I recently received a phone callfrom John Smith, MD, a physician-investor who is concernedabout the volatility in his investmentportfolio. Dr. Smith informed methat it's not unusual for his portfolio toexperience daily swings of $250,000either up or down.
Upon investigating the individualholdings within his portfolio, I foundthat he had only 21 individual equitypositions. 65% ofthe entire portfolio was concentrated inone stock. In addition, there were nofixed-income positions within the portfolioto buffer the volatility inherent inthe stock market. To make matters evenworse, Dr. Smith's investments, gifts hereceived from friends and familythroughout the past 41 years, were limitedto only one business sector—andthat's asking for trouble.
To further compound the problem,Dr. Smith is single, specializes in high-risksurgery, and holds the securities ina brokerage account in his name. Andalthough he has little saved in otherinvestment vehicles or his 401(k) plan,he is currently contemplating retirement.While he's ready to retire, his savingsaren't mature enough. He will bedependent upon dividends generatedfrom his portfolio to fund his annualretirement income. Fortunately, theportfolio is sizable and currently generatinga 2.7% yield.
Dr. Smith is facing several problems.First of all, since the securities are held inan account in his name, the portfolio isnot protected from creditors in the eventof a lawsuit. Second, if he decides to liquidatethe portfolio for the sake of diversifying,he will have a capital gains taxestimated at approximately $1 million,which will significantly impact the portfolio'svalue and reduce dividends (ie, Dr.Smith's future annual income).
There is another issue Dr. Smithneeds to consider, and that is change.Suppose the one security that constitutes65% of his portfolio and generatesabout two thirds of the dividendincome he annually receives starts givingshareholders less. The truth is, thecompany's board of directors, for whateverreason, could decide to reduce thedividends paid to shareholders. Ofcourse, it could be worse and the companycould eliminate dividends altogether,in which case Dr. Smith wouldbe up a creek with no paddle.
Fixing these problems can posequite a challenge. There is no easy fixthat fully addresses or solves the issuesregarding diversification, taxes, dividendpreservation, and risk. However,the impact of these problems on theportfolio may be tempered.
Most investors would begin makingadjustments by first determining the costbasis of each holding in their portfolio.By determining cost basis, they're able tofigure out capital gains taxes on the individualsecurities. Then, through somethingknown as tax-loss harvesting,they'll reduce or eliminate the capitalgains taxes. However, this strategy doesnot fix portfolios that are very concentrated,such as the one Dr. Smith has.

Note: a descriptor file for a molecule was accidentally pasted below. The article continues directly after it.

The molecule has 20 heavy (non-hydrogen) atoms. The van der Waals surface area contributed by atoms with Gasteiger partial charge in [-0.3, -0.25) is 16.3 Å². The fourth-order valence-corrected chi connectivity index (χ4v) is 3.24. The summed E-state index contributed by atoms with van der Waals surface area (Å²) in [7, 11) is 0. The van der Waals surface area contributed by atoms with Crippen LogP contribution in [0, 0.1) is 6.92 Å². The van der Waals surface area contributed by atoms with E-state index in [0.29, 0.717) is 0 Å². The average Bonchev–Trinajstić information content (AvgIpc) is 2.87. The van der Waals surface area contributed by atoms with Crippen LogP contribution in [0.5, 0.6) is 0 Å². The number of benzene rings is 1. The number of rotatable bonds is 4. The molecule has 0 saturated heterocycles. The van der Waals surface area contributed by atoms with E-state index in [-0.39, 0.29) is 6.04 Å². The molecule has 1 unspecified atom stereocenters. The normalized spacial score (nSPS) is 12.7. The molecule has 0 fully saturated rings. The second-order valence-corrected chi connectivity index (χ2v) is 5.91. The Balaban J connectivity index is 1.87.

In this case, Dr. Smith should keep hiscore holding (ie, the security that constitutesnearly 65% of his portfolio), butsell enough shares so that it onlyaccounts for 45% to 50% of the overallportfolio. He should systematically disposeof the remaining securities, employingtax-loss harvesting to minimize theimpact of capital gains taxes. Andbecause Dr. Smith is nearing retirementwith an account that isn't tax-favored ortax-deferred, he should include municipalbonds and international equity in hisportfolio. The last component of theportfolio should be hybrid securities,such as preferred equity.
Even though at this stage the transitionis complete, Dr. Smith needs tokeep in mind that a sudden surge ininterest rates will impact fixed-incomesecurities and preferred equities. Itshould take Dr. Smith a few years tomake all of these changes.
Dr. Smith's Exceptions
Did you notice anything in particularabout Dr. Smith's portfolio? Onething you might have noticed is that itcontains individual securities as opposedto mutual funds. Toreduce costs and avoid capital gains,which are present in individual mutualfunds. In addition, the investmentsfocus on value-oriented stocks, whichgenerate cash dividends, and notgrowth stocks, which usually don't generatedividend income.
By avoiding capital gains taxes andthe costs associated with mutual funds,it will be relatively easy for Dr. Smith togenerate his annual dividend income.In fact, the portfolio we constructedwill generate a yield—net of any portfoliomanagement fees—that exceedshis current yield of 2.7%. Also, byemploying tax-loss harvesting, Dr.Smith should be able to decrease hiscapital gains from $1 million to about$300,000. Finally, it is estimated thathe will decrease the portfolio's volatilityand risk by more than 50%.
and his partner,
Harris L. Kerker, are principals of
the Asset Planning Group in Miami,
Fla, specializing in investment,
retirement, and estate planning. Mr.
Kosky teaches corporate finance in
the Saturday Executive and Health Care Executive
MBA Programs at the University of Miami. He welcomes
questions or comments at 800-953-5508, or
Thomas R. Kosky